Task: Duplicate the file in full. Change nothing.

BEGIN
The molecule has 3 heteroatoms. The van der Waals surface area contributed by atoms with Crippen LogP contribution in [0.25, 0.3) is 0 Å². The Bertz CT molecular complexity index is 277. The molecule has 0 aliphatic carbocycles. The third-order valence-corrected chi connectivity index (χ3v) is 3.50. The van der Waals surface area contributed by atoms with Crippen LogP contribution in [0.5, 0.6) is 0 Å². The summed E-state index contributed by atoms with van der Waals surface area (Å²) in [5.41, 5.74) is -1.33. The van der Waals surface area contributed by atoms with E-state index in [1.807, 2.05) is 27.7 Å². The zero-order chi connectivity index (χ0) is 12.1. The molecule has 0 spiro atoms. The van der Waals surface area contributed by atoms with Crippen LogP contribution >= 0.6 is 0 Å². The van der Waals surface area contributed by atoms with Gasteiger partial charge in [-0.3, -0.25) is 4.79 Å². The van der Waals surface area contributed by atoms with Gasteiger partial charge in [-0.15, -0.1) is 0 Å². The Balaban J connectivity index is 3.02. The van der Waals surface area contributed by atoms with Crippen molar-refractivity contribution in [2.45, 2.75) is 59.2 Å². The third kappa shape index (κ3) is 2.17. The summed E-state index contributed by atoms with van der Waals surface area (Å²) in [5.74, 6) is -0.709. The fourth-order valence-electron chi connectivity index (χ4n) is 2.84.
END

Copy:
The molecule has 3 heteroatoms. The van der Waals surface area contributed by atoms with Crippen LogP contribution in [0.25, 0.3) is 0 Å². The Bertz CT molecular complexity index is 277. The molecule has 0 aliphatic carbocycles. The third-order valence-corrected chi connectivity index (χ3v) is 3.50. The van der Waals surface area contributed by atoms with Crippen LogP contribution in [0.5, 0.6) is 0 Å². The summed E-state index contributed by atoms with van der Waals surface area (Å²) in [5.41, 5.74) is -1.33. The van der Waals surface area contributed by atoms with E-state index in [1.807, 2.05) is 27.7 Å². The zero-order chi connectivity index (χ0) is 12.1. The molecule has 0 spiro atoms. The van der Waals surface area contributed by atoms with Crippen LogP contribution >= 0.6 is 0 Å². The van der Waals surface area contributed by atoms with Gasteiger partial charge in [-0.3, -0.25) is 4.79 Å². The van der Waals surface area contributed by atoms with Gasteiger partial charge in [-0.15, -0.1) is 0 Å². The Balaban J connectivity index is 3.02. The van der Waals surface area contributed by atoms with Crippen molar-refractivity contribution in [2.45, 2.75) is 59.2 Å². The third kappa shape index (κ3) is 2.17. The summed E-state index contributed by atoms with van der Waals surface area (Å²) in [5.74, 6) is -0.709. The fourth-order valence-electron chi connectivity index (χ4n) is 2.84.